Georgia Army vet admits to lying about receiving Purple Heart and Silver Star
Gregg Ramsdell, 61, faces up to six years in prison and a $500,000 fine for stolen valor and making false statements after claiming he suffered from post-traumatic stress disorder after a deployment in Afghanistan that earned him a Purple Heart and Silver Star
An Army veteran from Columbus claimed he suffered from post-traumatic stress disorder after a deployment in Afghanistan that earned him a Purple Heart and Silver Star.
As a result, he collected $76,000 in benefits for the mental condition.
He admitted Wednesday, however, that all of that was a lie.
He was not deployed to Afghanistan, never suffered PTSD and never received the two honors, which are among the highest bestowed for military service.
Gregg Ramsdell, 61, faces up to six years in prison and a $500,000 fine after pleading guilty to stolen valor and making false statements, the U.S. Attorney's Office for the Middle District of Georgia said in a news release.
After being honorably discharged, he applied for disability payments from the U.S. Department of Veterans Affairs on Sept. 7, 2014, claiming he witnessed horrible atrocities in Afghanistan from October 2008 through March 2009, the release said.
Those atrocities included claims of “women holding babies while detonating themselves,” “IED explosions causing severe bodily injuries and death” and “having blood and body excrements being blown onto (his) uniform,” the release said.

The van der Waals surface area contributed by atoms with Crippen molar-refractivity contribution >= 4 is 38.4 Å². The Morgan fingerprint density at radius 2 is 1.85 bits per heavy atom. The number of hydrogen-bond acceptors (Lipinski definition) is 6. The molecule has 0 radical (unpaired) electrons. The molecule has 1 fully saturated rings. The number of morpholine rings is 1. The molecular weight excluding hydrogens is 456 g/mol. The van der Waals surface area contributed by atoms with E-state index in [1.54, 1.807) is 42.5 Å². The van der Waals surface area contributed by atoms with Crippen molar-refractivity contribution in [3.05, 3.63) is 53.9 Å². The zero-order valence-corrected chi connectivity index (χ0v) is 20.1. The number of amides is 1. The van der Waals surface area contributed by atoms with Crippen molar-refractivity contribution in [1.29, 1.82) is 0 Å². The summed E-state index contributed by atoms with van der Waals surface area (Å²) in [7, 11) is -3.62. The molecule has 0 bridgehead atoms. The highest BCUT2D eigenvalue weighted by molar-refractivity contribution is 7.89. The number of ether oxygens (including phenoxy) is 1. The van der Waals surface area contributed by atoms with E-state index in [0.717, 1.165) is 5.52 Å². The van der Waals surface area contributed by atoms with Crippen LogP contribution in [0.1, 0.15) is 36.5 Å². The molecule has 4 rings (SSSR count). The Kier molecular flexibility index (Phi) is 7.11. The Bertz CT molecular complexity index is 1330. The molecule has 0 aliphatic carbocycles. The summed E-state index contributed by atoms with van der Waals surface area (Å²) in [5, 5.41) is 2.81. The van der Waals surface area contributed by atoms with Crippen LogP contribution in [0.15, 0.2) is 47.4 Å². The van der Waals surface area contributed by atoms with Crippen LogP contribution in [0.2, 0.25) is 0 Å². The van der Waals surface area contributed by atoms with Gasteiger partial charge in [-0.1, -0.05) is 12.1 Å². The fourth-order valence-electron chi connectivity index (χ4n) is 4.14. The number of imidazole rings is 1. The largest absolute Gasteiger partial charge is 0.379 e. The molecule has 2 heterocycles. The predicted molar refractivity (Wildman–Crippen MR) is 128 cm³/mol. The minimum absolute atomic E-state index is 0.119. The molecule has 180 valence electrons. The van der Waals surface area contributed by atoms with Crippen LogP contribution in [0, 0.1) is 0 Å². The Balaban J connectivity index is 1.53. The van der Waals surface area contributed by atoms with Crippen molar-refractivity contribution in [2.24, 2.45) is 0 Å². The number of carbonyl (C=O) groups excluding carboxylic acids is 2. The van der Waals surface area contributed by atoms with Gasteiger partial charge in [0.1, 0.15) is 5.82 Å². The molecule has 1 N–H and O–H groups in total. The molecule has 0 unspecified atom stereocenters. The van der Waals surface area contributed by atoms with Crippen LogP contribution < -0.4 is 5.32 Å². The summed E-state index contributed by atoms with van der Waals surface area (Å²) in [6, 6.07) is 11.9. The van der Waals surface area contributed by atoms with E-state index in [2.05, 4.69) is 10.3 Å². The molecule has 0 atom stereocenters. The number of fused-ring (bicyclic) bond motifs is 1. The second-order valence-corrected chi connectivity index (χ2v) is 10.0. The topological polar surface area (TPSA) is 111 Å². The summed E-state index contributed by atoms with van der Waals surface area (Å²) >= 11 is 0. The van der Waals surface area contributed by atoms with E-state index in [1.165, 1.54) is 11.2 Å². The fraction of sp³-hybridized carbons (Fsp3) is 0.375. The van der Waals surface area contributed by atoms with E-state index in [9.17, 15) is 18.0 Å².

Ramsdell said those experiences — which he had made up — made him “unable to live a normal life,” the release said. He was eventually awarded $76,000.
He served “interrupted periods of enlistment” in the Army, the Army National Guard, the Air National Guard and the Army Reserve from 1981 to 2014, according to the Columbus Ledger-Enquirer.
However, FBI investigators discovered he was not in Afghanistan between 2008 and 2009, the release said. He also later admitted to lying about having PTSD.
Army Master Sgt. Gregg Ramsdell, senior enlisted adviser to Joint Task Force Guantanamo's commend element, hands over a plate filled with tradition Thanksgiving fare as members of the JTF leadership serve the holiday mean to Troopers at the Seaside Galley, Nov. 28, 2013
(Army National Guard/Sgt. 1st Class Aaron Hiler)
Ramsdell was able to attain a “coveted” civilian position at Fort Benning in 2017 due to his resume, which listed that he was both a Silver Star and Purple Heart with Cluster recipient, the release said.
He pleaded not guilty to the crimes in August, when he made his first federal court appearance, according to Columbus-based news station WRBL-TV.
“Faking serious wartime injuries to gain undeserved benefit, and claiming valor where there is none, do a disservice to our brave veterans and service members who selflessly risk their lives protecting this country,” U.S. Attorney Charlie Peeler said in the release.
The Silver Star is the third-highest honor bestowed by the U.S. Army, and the Purple Heart medal is awarded to service members who are wounded or killed in battle. An additional Oak Leaf Cluster is given to Army and Air Force members who were wounded in combat on more than one occasion.
The FBI handled the investigation. Ramsdell's sentencing is scheduled for March 2020.
©2019 The Atlanta Journal-Constitution (Atlanta, Ga.). Distributed by Tribune Content Agency, LLC.